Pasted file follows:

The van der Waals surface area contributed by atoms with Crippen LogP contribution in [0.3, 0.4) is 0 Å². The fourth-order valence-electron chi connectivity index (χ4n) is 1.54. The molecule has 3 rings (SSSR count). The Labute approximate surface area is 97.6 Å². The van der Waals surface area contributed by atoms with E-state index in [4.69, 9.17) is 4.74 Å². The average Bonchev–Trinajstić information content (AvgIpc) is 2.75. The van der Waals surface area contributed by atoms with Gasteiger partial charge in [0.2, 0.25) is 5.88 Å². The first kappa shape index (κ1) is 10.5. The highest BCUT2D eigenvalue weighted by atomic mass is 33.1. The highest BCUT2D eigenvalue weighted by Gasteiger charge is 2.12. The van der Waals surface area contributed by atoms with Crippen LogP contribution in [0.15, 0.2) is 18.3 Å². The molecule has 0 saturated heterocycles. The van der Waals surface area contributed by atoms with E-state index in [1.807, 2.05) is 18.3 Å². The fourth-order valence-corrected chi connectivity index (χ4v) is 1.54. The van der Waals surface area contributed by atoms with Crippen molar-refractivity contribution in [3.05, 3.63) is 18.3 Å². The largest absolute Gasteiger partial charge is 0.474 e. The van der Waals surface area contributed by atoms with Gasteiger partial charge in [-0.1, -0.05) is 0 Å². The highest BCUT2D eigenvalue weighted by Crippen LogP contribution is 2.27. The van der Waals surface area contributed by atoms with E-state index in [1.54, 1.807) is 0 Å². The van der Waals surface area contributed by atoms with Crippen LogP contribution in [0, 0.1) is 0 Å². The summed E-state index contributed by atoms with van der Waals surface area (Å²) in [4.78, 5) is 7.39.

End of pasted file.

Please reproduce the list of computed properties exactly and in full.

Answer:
The van der Waals surface area contributed by atoms with Crippen LogP contribution in [0.3, 0.4) is 0 Å². The fourth-order valence-electron chi connectivity index (χ4n) is 1.54. The molecule has 3 rings (SSSR count). The Labute approximate surface area is 97.6 Å². The van der Waals surface area contributed by atoms with E-state index in [4.69, 9.17) is 4.74 Å². The average Bonchev–Trinajstić information content (AvgIpc) is 2.75. The van der Waals surface area contributed by atoms with Gasteiger partial charge in [0.2, 0.25) is 5.88 Å². The first kappa shape index (κ1) is 10.5. The highest BCUT2D eigenvalue weighted by atomic mass is 33.1. The highest BCUT2D eigenvalue weighted by Gasteiger charge is 2.12. The van der Waals surface area contributed by atoms with Crippen LogP contribution in [0.15, 0.2) is 18.3 Å². The molecule has 0 saturated heterocycles. The van der Waals surface area contributed by atoms with E-state index in [1.807, 2.05) is 18.3 Å². The fourth-order valence-corrected chi connectivity index (χ4v) is 1.54. The van der Waals surface area contributed by atoms with Crippen molar-refractivity contribution in [3.05, 3.63) is 18.3 Å². The largest absolute Gasteiger partial charge is 0.474 e. The van der Waals surface area contributed by atoms with Gasteiger partial charge in [-0.1, -0.05) is 0 Å². The highest BCUT2D eigenvalue weighted by Crippen LogP contribution is 2.27. The van der Waals surface area contributed by atoms with E-state index in [1.54, 1.807) is 0 Å². The van der Waals surface area contributed by atoms with Crippen LogP contribution in [0, 0.1) is 0 Å². The summed E-state index contributed by atoms with van der Waals surface area (Å²) in [4.78, 5) is 7.39.